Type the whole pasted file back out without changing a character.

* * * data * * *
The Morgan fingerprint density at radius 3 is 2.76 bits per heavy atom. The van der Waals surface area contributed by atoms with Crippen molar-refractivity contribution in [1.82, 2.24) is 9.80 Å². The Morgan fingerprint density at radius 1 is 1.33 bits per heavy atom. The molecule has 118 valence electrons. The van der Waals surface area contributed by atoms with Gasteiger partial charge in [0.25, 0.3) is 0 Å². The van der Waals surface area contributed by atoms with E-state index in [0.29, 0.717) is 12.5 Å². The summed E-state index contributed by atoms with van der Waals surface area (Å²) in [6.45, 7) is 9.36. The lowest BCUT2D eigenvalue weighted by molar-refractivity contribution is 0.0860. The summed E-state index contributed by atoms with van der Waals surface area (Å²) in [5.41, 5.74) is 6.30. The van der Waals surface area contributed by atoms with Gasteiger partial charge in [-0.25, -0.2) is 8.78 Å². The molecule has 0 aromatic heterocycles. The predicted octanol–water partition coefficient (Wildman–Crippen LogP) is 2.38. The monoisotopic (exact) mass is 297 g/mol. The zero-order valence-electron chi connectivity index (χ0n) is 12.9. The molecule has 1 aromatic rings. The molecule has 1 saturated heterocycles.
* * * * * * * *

The Morgan fingerprint density at radius 3 is 2.76 bits per heavy atom. The van der Waals surface area contributed by atoms with Crippen molar-refractivity contribution in [1.82, 2.24) is 9.80 Å². The Morgan fingerprint density at radius 1 is 1.33 bits per heavy atom. The molecule has 118 valence electrons. The van der Waals surface area contributed by atoms with Gasteiger partial charge in [0.25, 0.3) is 0 Å². The van der Waals surface area contributed by atoms with E-state index in [0.29, 0.717) is 12.5 Å². The summed E-state index contributed by atoms with van der Waals surface area (Å²) in [6.45, 7) is 9.36. The lowest BCUT2D eigenvalue weighted by molar-refractivity contribution is 0.0860. The summed E-state index contributed by atoms with van der Waals surface area (Å²) in [5.41, 5.74) is 6.30. The van der Waals surface area contributed by atoms with Gasteiger partial charge in [-0.25, -0.2) is 8.78 Å². The molecule has 0 aromatic heterocycles. The predicted octanol–water partition coefficient (Wildman–Crippen LogP) is 2.38. The monoisotopic (exact) mass is 297 g/mol. The zero-order valence-electron chi connectivity index (χ0n) is 12.9. The molecule has 1 aromatic rings. The molecule has 1 saturated heterocycles.